Pick a palette, any palette. 

Nothing is more boring to this artist’s eye than a plain expanse of wall. “I’m not a fan of drywall and will do anything to make it more interesting,” she says. The wainscot pulls a one-two punch in the living room, enclosing the space with panels that evoke the European manors that Gibson remembers visiting in her childhood and giving the low ceiling the designer’s sought-after visual uplift. Limited wallspace above the wainscot gave Gibson the leeway to paint it a zippy yellow (Bridget Beari Colors’ Bing Bong).

The secret to avoiding a shouting match between patterns is mixing in a tiny print. “You need to have a ditsy pattern,” Gibson says, using the trade term she learned while designing collections of fabric and wallpaper for Stroheim. “It’s a really powerful element to have in a room to contrast with statements like large florals or graphic stripes.” In her living room, a cadre of blue throw pillows in Guppy acts as a foil for the oversize Suki design on the curtain panels (both are Gibson’s studio collection fabrics).

Photo: Helen Norman; Styling: Lizzie Cox

Mixing patterns is downright intimidating. And to be fair, it’s easy to miss the mark and end up with a dizzying living room. So most of us pass the task of picking printed fabrics off the task to experienced design pros. Combining patterns is really something anyone can do, and it’s a great way to add personality to your spaces. Mastering the art of mixing patterns is all about knowing where to start. Follow this important rule: Stick with one color palette.

Pick a classic combo like blue and white, or pair together pink and green. Whatever combination you choose, stick with it throughout the room. Start with a large-scale pattern, and use it in a big way, like wallpaper or floor-to-ceiling curtains. (This print will be the statement-maker that sets the tone for the rest of the room.) Then pick a coordinating solid from the pattern’s color palette, and use it on a large upholstered piece like a sofa. Choosing a solid fabric with texture, like a linen or velvet, saves the neutral from feeling boring.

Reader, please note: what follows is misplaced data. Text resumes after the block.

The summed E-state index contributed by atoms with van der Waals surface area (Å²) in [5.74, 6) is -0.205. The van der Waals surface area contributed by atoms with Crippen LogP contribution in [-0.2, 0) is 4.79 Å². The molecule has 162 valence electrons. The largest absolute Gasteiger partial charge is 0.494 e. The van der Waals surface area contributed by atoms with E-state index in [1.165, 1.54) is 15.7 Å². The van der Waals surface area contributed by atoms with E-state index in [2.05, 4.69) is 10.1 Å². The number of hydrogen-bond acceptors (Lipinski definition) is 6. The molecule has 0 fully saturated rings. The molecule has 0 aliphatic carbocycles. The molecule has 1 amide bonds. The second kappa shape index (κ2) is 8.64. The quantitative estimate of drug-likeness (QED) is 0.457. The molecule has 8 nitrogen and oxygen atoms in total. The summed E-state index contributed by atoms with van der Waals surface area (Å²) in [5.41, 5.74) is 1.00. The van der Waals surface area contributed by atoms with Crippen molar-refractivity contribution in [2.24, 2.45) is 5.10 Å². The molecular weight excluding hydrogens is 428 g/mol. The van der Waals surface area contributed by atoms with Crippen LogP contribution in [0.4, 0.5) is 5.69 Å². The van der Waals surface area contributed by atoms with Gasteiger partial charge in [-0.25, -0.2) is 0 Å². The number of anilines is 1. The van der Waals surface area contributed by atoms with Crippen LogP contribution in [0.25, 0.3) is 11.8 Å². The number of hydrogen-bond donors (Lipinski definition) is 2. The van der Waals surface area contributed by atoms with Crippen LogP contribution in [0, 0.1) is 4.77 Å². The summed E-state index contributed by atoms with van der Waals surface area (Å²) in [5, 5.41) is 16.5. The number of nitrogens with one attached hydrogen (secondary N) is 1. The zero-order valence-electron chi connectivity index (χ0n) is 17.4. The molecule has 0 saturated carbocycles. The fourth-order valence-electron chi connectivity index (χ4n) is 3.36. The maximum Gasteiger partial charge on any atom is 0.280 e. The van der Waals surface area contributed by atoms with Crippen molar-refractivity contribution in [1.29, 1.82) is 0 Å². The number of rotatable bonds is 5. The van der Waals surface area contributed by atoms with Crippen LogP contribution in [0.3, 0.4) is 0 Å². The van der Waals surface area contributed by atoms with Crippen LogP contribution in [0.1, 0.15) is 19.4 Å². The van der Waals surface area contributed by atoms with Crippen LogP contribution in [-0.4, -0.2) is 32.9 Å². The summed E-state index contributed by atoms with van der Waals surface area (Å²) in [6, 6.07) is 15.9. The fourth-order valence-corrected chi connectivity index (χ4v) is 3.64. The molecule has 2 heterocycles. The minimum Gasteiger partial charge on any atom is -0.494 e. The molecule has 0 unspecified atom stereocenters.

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Sticking with the established palette, throw in another small-scale pattern (like a geometric or floral) and a stripe. Layering patterns is all about scale; the additional patterns incorporated into the space shouldn’t compete with the original large-scale pattern. These secondary motifs should complement the larger print, while adding more visual interest to the room.

When it comes to mixing patterns, go with what looks right to you. The best part about combining prints is that it’s a perfectly imperfect look. Before decorating your space, lay out your fabric swatches to visualize how the different patterns will look together. If the pairings feel too off and overwhelming, reevaluate the combinations. If you still love the mix of patterns after a few days, go for it.